In some ways, this is a
book about death, or the obsession with death that permeated Victorian
society. It was a strange mix of sentimentality, morbid fear and snobbery.
Above all, it was about shopping. The Mourning Emporium of the title is a
kind of department store. It advertises itself like this:
Here is an extract from the
book that shows what Teo and Renzo see when they are first taken inside
the Mansion Dolorous by the London street children who have befriended
‘What the bucket ... !’ exclaimed Teo, and then she too was silenced by
the prospect that began to emerge in front of them as the Londoners darted
about like fireflies, lighting ornamented gas-lamps.
‘A warehouse full of mourning vestments’ did not
even begin to describe this Aladdin’s Cave of jet-black merchandise. The
walls of the Mansion Dolorous were divided into towering caverns warmed by
glowing grates at regular intervals. Racks of dresses stretched into the
distance until they congealed into a slew of blackness. There were solidly
packed shelves of black-edged stationery, visiting cards and envelopes.
Teo glimpsed a card that read, ‘You are desired to accompany the corpse of
…’ with a blank left for a name. There were perfume bottles bedecked with
black ribbons. Black gloves were neatly folded on trolleys next to rolls
of black braiding trimmed with beads and sequins, black fringes, silk and
jet drops. There were crisply pleated silk mourning fans mounted on
ebonized sticks, black feather boas coiled in rustling black nests, and
white mourning handkerchiefs embroidered with black teardrops. There were
mourning cockades for coachmen’s hats. An immense haberdashery cupboard
was honeycombed with compartments for black hairpins, black rosettes and
Mourning jewellery winked sombrely from
glass-topped cases. Renzo and Teo bent over a display of brooches made of
human hair plaited and shaped into patterns and set behind glass. Other
brooches showed dim daguerreotypes of sad faces. There were gold mourning
rings inset with black enamel, grey and black pearls, shiny jet bracelets,
scarf pins, tiaras, jewelled and feathered hair combs, lockets, pendants
and cameos with white profiles etched on onyx backgrounds. There were
mourning lampshades in Chinese pongee silk and mourning bookmarks
embroidered with forget-me-nots and doleful poems. There were black
funeral teapots and associated teaplates, and even a mourning ear trumpet
in vulcanite, horribly reminiscent of a black bat. And immortal wreaths of
flowers fashioned from Parian and silk, stiff and white under glass domes.
‘How the English love death!’ marvelled Teo.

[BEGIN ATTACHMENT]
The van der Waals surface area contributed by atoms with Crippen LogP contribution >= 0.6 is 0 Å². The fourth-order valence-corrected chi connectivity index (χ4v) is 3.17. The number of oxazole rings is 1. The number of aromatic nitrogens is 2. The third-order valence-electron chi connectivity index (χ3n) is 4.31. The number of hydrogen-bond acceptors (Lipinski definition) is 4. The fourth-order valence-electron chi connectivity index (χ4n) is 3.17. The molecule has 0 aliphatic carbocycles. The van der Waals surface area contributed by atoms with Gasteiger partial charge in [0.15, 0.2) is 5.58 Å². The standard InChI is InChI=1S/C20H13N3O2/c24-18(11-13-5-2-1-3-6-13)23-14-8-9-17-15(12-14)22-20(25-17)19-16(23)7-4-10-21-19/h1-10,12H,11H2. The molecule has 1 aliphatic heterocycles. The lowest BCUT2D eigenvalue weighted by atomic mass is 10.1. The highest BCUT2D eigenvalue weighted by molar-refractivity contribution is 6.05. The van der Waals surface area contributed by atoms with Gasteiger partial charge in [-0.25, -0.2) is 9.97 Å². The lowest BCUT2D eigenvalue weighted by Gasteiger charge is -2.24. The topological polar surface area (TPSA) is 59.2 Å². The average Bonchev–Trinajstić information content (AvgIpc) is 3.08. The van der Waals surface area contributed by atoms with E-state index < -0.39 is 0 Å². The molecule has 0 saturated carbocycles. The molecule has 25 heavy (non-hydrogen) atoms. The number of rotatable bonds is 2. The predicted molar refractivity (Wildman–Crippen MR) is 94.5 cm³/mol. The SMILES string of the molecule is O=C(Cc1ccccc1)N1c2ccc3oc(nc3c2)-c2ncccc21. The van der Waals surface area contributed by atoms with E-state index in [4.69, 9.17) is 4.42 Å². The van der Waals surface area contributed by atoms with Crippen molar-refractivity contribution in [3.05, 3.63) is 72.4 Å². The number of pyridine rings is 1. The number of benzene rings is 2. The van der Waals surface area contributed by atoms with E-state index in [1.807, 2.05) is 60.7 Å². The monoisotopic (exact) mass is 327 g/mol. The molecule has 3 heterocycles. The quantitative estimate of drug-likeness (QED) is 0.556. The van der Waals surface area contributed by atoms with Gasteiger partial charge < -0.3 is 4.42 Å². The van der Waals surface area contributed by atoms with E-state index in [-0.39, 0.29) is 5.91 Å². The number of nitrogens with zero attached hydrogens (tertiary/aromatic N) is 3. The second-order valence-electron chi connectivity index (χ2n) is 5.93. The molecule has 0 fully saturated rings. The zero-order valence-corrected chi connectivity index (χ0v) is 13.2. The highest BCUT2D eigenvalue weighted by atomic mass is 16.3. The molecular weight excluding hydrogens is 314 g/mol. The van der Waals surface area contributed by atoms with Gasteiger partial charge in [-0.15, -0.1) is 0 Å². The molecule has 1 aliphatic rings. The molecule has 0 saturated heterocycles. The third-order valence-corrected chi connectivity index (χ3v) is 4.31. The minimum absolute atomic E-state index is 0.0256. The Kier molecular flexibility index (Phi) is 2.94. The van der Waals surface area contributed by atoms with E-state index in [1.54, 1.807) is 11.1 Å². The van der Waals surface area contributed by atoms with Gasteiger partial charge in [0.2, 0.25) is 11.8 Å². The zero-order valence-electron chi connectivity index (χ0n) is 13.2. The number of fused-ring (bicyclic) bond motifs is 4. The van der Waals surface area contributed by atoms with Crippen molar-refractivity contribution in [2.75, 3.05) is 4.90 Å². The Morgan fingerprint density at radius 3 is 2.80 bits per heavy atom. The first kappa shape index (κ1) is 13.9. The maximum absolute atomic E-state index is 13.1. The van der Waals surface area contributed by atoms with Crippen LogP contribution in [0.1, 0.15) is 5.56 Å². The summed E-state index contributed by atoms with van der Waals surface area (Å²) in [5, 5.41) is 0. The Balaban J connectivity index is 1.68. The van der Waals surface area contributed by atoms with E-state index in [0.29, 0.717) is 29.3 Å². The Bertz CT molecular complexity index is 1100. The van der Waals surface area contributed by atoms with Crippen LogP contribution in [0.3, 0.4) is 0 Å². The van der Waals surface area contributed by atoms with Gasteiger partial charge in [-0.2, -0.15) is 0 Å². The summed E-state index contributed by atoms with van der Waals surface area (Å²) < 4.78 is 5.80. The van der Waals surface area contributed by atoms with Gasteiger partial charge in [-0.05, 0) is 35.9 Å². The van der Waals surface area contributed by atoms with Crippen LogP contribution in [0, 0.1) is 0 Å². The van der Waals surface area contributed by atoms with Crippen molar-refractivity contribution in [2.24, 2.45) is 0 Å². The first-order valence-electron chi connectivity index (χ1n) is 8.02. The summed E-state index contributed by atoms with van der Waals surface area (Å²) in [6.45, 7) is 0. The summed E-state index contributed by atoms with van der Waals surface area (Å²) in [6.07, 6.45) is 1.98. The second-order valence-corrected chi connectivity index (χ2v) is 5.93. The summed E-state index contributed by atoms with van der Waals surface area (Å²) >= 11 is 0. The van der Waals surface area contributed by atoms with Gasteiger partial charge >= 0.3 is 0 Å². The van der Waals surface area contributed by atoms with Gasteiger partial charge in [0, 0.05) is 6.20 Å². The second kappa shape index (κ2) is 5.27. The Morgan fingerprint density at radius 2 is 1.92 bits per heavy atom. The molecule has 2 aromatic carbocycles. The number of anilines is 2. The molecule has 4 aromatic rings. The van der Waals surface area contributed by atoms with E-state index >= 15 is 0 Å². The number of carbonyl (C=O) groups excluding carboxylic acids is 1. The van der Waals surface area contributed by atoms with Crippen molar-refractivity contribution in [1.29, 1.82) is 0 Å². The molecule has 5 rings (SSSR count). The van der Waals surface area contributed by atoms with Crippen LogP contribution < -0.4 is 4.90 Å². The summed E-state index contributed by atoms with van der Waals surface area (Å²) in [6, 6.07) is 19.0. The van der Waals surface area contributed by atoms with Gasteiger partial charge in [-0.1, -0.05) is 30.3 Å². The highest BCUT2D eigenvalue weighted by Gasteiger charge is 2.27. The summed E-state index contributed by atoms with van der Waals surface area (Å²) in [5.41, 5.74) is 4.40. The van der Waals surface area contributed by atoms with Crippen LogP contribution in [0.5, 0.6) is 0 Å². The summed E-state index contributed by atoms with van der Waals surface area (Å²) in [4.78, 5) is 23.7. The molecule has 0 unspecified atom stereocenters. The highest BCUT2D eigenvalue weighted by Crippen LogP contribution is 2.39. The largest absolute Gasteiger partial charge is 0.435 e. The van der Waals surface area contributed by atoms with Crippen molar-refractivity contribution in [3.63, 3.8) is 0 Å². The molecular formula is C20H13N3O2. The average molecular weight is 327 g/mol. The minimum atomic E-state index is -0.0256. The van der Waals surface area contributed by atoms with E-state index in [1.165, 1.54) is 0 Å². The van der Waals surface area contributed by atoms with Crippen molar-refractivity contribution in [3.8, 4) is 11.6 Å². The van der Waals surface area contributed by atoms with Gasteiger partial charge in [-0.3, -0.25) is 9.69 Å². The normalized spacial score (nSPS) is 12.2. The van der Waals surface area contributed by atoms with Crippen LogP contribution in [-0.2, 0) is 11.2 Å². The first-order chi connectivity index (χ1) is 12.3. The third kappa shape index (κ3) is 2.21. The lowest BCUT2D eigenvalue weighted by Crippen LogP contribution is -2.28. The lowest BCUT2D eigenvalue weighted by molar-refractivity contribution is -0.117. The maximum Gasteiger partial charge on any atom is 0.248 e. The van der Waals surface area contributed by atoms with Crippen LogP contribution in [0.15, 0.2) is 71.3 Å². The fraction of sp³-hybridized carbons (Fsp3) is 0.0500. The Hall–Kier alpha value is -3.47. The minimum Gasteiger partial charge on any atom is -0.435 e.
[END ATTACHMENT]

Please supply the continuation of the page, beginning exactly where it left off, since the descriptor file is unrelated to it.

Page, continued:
‘They seem to enjoy dying more than living. They must spend more money on
‘You haint wrong,’ affirmed Hyrum Hoxton. ‘And
this haint even the biggest mournin’ emporium in London Town. You should
see Jay’s in Regent Street. They is our deadly rivals. We hates em loik
Tristesse & Ganorus’s Mansion Dolorous Mourning Emporium is invented, but
it is very like two London magasins de deuil or mourning
warehouses. Jay’s London General Mourning Warehouse opened at 248-9 Regent
Street in 1841. Peter Robinson’s Court and General Mourning Warehouse in
Regent Street was founded in the 1850s. Even Harrods had a large mourning
department, including coffins, gravestones and every possible item of
mourning fashion. Dottridge’s in the East Road was the wholesaler for all
funeral supplies. There, the coffins were made, the marble tombstones
carved and funeral carriages constructed.
published its own heavily illustrated book by Richard Davey. A History
of Mourning describes the warehouse as a place where ‘people in the
haste of grief can obtain in a few hours all that the etiquette of
civilization requires for mourning’.
‘all’, as this story shows, was a considerable amount.
desired a good funeral as a sign of their social station. Even very poor
people would subscribe to funeral funds, also known as burial funds, to
have the comfort of knowing that they would have a respectable
‘sending-off’ and not a shameful pauper’s funeral. There was a widespread
belief in the profitable superstition that a brand-new mourning dress
should be bought for each death.
rules of mourning were strictly observed in society. Briefly, a widow was
expected to wear mourning for two years; the mother of a dead child, or a
bereaved child, twelve months. A dead sibling required six months’
mourning. But the etiquette and society magazines argued obsessively about
the minor details of even these matters.
high point of extravagant funerals was probably in the 1850s. The Duke of
Wellington’s spectacular funeral was the last word in splendour, and
provoked something of a backlash. By the time of this story, the
Victorians had begun to praise more modest arrangements and accoutrements,
and to relax some of the more absurd refinements.
Church attendance was particularly heavy all over
the kingdom. The Sunday sermons openly spoke of the great loss that was to
befall the nation. The Times reported a sense of impending sadness from
Calcutta to Cape Town. The New York Times headlined with: QUEEN VICTORIA
AT DEATH’S DOOR …
The very stones of London seemed to
quiver with unspent tears and ancient frights; the river drew back from
its banks in an unprecedented low tide, like a bared grin of terror. Some
of London’s long-suppressed ghosts began to grow more substantial, though
still weak and uncertain of their own existence. They emerged from their
hiding places and flitted about Kensington Gardens and Hyde Park, almost
indistinguishable from the mist.
naturally, Queen Victoria’s death provoked a final run on the mourning
emporia. On the days following her funeral, many people wore black. On the
day of the funeral itself it was hard to see anyone not dressed in weeds
among the crowds in London and Windsor. Queen Victoria herself, however,
had specified funeral decorations in purple and white.